Kells’ roots can be traced back to Viking raids on the Hebridean island of Iona in 802. The raids caused some of Iona’s monks to flee a monastery founded by St Colmcille, and they founded a new base at Kells shortly afterwards, the shape of which is still traced by the modern town.
There are two options on the heritage trail.
Route I, measuring 4.5km in length and taking 70 minutes to complete, takes in the main sites in the town - including the monastic area where you’ll find the famous Round Tower. Dating from 1076, it’s one of the finest structures of its kind in Ireland.
Route II stretches for 5.3km and takes in St. Colmcille’s Well, the People’s Park and the Ringfort as it follows the Oldcastle Road. It begins at the Town Hall and Tourist Information point.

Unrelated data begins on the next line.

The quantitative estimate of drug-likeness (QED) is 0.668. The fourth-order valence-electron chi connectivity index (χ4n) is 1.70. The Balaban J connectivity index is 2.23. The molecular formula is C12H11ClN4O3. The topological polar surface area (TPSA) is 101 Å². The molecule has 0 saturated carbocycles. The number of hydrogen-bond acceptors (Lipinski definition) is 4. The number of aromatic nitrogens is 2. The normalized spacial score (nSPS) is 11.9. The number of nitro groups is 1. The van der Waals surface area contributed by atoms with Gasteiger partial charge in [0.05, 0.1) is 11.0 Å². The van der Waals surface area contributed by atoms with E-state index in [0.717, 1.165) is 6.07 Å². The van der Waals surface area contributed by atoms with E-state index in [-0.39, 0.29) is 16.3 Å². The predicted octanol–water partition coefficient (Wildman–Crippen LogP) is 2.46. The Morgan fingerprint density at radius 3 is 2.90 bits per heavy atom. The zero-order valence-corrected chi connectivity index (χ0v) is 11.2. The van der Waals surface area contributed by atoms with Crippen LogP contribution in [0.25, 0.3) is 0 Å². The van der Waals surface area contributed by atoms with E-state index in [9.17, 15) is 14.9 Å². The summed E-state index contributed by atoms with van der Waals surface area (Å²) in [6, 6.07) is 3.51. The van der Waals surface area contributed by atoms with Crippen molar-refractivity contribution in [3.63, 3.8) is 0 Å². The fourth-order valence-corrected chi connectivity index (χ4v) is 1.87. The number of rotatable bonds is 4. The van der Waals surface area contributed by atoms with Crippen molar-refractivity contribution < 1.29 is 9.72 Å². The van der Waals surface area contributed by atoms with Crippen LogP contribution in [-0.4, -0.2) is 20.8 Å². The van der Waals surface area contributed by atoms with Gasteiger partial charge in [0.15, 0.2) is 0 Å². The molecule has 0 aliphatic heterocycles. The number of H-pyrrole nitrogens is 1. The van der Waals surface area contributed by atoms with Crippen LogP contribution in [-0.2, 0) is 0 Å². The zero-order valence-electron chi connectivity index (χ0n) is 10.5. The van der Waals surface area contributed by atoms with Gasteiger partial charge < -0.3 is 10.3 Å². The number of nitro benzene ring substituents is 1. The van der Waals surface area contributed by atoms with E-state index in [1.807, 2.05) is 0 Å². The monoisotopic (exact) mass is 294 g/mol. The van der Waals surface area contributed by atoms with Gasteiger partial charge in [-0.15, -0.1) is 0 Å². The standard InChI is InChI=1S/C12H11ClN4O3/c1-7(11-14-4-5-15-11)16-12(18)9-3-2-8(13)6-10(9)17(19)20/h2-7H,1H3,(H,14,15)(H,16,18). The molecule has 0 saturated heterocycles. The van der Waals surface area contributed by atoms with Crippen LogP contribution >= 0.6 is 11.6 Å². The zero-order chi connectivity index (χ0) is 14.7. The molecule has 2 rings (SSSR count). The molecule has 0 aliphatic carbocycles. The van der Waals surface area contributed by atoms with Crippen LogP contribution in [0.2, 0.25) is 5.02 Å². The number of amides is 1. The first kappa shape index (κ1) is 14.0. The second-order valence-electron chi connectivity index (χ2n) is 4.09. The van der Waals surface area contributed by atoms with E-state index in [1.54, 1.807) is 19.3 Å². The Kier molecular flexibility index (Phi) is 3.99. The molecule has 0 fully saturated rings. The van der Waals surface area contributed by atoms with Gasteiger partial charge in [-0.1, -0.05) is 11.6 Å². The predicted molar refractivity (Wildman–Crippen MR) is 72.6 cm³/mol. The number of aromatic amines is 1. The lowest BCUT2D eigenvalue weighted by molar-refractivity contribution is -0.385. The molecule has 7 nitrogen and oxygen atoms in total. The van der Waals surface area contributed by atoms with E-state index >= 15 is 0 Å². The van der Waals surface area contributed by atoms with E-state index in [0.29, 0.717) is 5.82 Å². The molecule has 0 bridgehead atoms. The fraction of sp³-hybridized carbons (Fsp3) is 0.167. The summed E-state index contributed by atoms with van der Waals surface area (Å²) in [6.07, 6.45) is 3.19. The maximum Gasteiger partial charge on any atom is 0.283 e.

Back in Kells town centre, the churchyard also contains three ornate stone crosses dating from the 9th Century. The eight-foot cross in Market Square may have marked the boundaries of the monastery, and is decorated with 30 panels of carved illustrations (including the Sacrifice of Isaac and the Crucifixion). Such illustrations were generally used for religious instruction, though this high cross found other uses in Kells – the damage around its base may be due to English soldiers sharpening their swords.
Elsewhere along the trail is St. Colmcille’s House, a 12th-century oratory similar to the one seen at Glendalough, Co. Wicklow. There are facsimiles on display in St. Columba's Church and the Town Hall.